A study at the University of Western Australia in laboratory mice that aimed to show how coffee intake is beneficial to cardiovascular function ended up demonstrating that excessive caffeine consumption — the equivalent of five or six cups of coffee per day — may be linked to metabolic syndrome, which is a combination of high blood pressure, high blood sugar, excess belly fat, and high cholesterol levels. More specifically, the polyphenols, which are chemicals naturally found in plants, in the coffee made the mice retain fat in the cells. The authors do say that it is still OK to drink coffee in moderate amounts.

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You develop insulin resistance

Doctors are not sure exactly why, but research has shown that excessive coffee drinking, which means high consumption of caffeine, may lower insulin sensitivity, which can lead to excessively high blood sugar level because the body cells don’t absorb as much glucose. (This can also be a sign you might have diabetes.) This is also why coffee may be a problem for diabetics as caffeine makes it harder to control blood sugar levels. (Insulin is the hormone that helps the body turn sugar into energy.)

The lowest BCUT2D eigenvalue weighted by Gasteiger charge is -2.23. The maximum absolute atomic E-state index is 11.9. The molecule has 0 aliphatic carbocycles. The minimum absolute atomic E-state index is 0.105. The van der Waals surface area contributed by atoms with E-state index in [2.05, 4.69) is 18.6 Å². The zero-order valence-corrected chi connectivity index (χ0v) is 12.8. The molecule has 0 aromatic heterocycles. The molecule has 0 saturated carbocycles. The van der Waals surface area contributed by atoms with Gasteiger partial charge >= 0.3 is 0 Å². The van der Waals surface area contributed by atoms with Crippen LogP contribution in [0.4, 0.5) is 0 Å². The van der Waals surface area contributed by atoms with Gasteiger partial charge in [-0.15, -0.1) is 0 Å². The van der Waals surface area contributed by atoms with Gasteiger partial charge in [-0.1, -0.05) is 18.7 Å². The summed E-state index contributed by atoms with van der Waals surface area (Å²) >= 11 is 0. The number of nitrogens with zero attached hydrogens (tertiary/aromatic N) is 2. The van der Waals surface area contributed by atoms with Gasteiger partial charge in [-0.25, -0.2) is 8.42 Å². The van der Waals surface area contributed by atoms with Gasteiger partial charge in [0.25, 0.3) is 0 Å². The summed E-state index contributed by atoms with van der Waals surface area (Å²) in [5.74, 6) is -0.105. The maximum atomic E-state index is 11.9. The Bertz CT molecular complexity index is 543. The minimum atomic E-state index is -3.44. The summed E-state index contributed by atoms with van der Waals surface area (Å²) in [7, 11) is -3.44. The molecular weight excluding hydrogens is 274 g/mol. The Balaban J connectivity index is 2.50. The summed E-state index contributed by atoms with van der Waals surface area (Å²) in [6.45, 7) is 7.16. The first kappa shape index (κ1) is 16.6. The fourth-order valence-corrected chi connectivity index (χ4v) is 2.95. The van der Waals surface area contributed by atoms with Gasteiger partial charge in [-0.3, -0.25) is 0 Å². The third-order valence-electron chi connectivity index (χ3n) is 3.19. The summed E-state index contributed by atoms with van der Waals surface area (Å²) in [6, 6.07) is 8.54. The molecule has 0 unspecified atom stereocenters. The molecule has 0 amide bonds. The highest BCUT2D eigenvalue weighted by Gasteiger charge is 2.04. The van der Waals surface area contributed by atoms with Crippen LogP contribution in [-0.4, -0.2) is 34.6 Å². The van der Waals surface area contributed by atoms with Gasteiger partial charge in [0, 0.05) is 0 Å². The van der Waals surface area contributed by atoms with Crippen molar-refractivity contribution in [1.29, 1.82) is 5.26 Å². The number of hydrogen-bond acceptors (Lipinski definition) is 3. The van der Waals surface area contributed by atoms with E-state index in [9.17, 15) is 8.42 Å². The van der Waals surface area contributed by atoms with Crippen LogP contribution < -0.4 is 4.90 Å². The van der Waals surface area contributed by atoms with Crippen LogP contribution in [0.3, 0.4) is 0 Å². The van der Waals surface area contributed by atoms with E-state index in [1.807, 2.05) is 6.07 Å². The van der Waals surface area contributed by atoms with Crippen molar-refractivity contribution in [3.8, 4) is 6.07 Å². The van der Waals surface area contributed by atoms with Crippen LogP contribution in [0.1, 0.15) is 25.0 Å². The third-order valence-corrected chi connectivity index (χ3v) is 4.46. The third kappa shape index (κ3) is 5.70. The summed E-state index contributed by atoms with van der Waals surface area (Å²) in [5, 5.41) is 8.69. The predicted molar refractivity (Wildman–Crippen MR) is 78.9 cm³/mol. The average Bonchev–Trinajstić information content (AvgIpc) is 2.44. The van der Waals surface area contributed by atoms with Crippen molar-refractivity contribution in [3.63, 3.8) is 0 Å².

You’re nauseous

Drinking too much coffee can cause nausea, according to the FDA. Caffeine increases the production of stomach acid, which may lead to nausea, in addition to stomach pain and acid reflux. Those who try to reduce or stop caffeine consumption may also feel nausea. Caffeine is a mental stimulant, a drug that can be addictive when consumed excessively over a long period of time, and nausea is not an uncommon symptom of withdrawal from caffeine, according to WebMD. The body struggles with the sudden change of not getting the amount of caffeine it is accustomed to.

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You feel like fainting

Drinking too much coffee every day can sometimes cause hypokalaemia, a low level of potassium in your bloodstream, according to research conducted in Shinohara Hospital, Japan. Potassium is an electrolyte that carries signals to the nerves and muscles in the body. Common symptoms of low potassium levels are weakness and fatigue.

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You sweat too much

While hyperhidrosis, or excessive sweating, is not a very common sign of drinking too much coffee, it is possible among people who have higher sensitivity to caffeine. After all, caffeine is a stimulant. It triggers the nervous system and speeds up thermogenesis, the process of producing heat. The internal body temperature exceeds its set point, causing people to sweat.